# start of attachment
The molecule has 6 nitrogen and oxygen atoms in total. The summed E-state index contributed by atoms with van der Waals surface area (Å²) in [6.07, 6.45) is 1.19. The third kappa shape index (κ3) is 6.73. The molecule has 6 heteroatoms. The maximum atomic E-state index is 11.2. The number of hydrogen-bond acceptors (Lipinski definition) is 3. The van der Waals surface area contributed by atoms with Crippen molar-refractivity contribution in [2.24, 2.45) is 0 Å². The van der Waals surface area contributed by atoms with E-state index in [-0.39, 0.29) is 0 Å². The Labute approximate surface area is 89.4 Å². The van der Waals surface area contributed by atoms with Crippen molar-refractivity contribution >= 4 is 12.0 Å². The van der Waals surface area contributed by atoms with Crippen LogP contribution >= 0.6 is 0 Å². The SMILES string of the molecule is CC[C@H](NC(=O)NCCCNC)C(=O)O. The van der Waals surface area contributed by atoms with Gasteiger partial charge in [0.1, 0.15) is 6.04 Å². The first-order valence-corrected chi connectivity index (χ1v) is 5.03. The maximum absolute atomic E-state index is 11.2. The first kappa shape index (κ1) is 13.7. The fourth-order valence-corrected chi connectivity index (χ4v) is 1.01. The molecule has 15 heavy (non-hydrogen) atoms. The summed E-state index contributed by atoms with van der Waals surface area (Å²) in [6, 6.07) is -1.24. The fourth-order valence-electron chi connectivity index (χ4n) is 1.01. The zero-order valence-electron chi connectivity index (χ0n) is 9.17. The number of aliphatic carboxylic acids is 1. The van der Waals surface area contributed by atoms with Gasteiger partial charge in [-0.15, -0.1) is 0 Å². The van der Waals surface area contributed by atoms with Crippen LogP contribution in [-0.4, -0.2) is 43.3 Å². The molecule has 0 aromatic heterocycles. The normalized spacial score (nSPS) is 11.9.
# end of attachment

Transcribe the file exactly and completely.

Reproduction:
The molecule has 6 nitrogen and oxygen atoms in total. The summed E-state index contributed by atoms with van der Waals surface area (Å²) in [6.07, 6.45) is 1.19. The third kappa shape index (κ3) is 6.73. The molecule has 6 heteroatoms. The maximum atomic E-state index is 11.2. The number of hydrogen-bond acceptors (Lipinski definition) is 3. The van der Waals surface area contributed by atoms with Crippen molar-refractivity contribution in [2.24, 2.45) is 0 Å². The van der Waals surface area contributed by atoms with E-state index in [-0.39, 0.29) is 0 Å². The Labute approximate surface area is 89.4 Å². The van der Waals surface area contributed by atoms with Crippen molar-refractivity contribution >= 4 is 12.0 Å². The van der Waals surface area contributed by atoms with Crippen LogP contribution >= 0.6 is 0 Å². The SMILES string of the molecule is CC[C@H](NC(=O)NCCCNC)C(=O)O. The van der Waals surface area contributed by atoms with Gasteiger partial charge in [0.1, 0.15) is 6.04 Å². The first-order valence-corrected chi connectivity index (χ1v) is 5.03. The maximum absolute atomic E-state index is 11.2. The first kappa shape index (κ1) is 13.7. The fourth-order valence-corrected chi connectivity index (χ4v) is 1.01. The molecule has 15 heavy (non-hydrogen) atoms. The summed E-state index contributed by atoms with van der Waals surface area (Å²) in [6, 6.07) is -1.24. The fourth-order valence-electron chi connectivity index (χ4n) is 1.01. The zero-order valence-electron chi connectivity index (χ0n) is 9.17. The number of aliphatic carboxylic acids is 1. The van der Waals surface area contributed by atoms with Gasteiger partial charge in [-0.15, -0.1) is 0 Å². The van der Waals surface area contributed by atoms with Crippen LogP contribution in [-0.4, -0.2) is 43.3 Å². The molecule has 0 aromatic heterocycles. The normalized spacial score (nSPS) is 11.9.